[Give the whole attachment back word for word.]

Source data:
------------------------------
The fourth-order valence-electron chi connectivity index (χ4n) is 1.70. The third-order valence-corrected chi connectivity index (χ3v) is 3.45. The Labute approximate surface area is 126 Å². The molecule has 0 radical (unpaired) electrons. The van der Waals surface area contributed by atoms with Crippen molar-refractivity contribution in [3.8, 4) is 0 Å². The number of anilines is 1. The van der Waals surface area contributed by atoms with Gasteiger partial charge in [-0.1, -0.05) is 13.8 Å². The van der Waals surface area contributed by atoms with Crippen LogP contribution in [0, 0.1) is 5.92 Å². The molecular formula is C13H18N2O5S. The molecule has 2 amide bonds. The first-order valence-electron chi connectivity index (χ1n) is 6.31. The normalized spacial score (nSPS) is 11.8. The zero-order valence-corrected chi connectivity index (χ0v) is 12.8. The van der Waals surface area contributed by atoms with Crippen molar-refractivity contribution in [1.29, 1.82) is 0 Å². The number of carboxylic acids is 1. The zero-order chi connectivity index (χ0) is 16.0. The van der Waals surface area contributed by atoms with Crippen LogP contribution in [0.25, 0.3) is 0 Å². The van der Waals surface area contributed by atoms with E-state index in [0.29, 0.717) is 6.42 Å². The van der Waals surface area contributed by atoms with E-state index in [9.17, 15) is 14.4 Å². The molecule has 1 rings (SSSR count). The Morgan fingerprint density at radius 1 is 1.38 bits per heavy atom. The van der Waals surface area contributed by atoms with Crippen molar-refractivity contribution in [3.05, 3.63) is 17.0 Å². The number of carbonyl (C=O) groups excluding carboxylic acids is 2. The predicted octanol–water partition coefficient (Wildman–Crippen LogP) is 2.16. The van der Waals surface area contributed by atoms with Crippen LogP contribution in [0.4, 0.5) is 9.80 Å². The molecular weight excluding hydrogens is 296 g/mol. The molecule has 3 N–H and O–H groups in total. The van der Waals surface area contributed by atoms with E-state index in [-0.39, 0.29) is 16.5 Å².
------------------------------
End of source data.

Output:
The fourth-order valence-electron chi connectivity index (χ4n) is 1.70. The third-order valence-corrected chi connectivity index (χ3v) is 3.45. The Labute approximate surface area is 126 Å². The molecule has 0 radical (unpaired) electrons. The van der Waals surface area contributed by atoms with Crippen molar-refractivity contribution in [3.8, 4) is 0 Å². The number of anilines is 1. The van der Waals surface area contributed by atoms with Gasteiger partial charge in [-0.1, -0.05) is 13.8 Å². The van der Waals surface area contributed by atoms with Crippen LogP contribution in [0, 0.1) is 5.92 Å². The molecular formula is C13H18N2O5S. The molecule has 2 amide bonds. The first-order valence-electron chi connectivity index (χ1n) is 6.31. The normalized spacial score (nSPS) is 11.8. The zero-order valence-corrected chi connectivity index (χ0v) is 12.8. The van der Waals surface area contributed by atoms with Crippen molar-refractivity contribution in [1.29, 1.82) is 0 Å². The number of carboxylic acids is 1. The zero-order chi connectivity index (χ0) is 16.0. The van der Waals surface area contributed by atoms with Crippen LogP contribution in [0.25, 0.3) is 0 Å². The van der Waals surface area contributed by atoms with E-state index in [0.29, 0.717) is 6.42 Å². The van der Waals surface area contributed by atoms with E-state index in [9.17, 15) is 14.4 Å². The molecule has 1 rings (SSSR count). The Morgan fingerprint density at radius 1 is 1.38 bits per heavy atom. The van der Waals surface area contributed by atoms with Crippen molar-refractivity contribution in [3.05, 3.63) is 17.0 Å². The number of carbonyl (C=O) groups excluding carboxylic acids is 2. The predicted octanol–water partition coefficient (Wildman–Crippen LogP) is 2.16. The van der Waals surface area contributed by atoms with Crippen LogP contribution in [0.4, 0.5) is 9.80 Å². The molecular weight excluding hydrogens is 296 g/mol. The molecule has 3 N–H and O–H groups in total. The van der Waals surface area contributed by atoms with E-state index in [-0.39, 0.29) is 16.5 Å².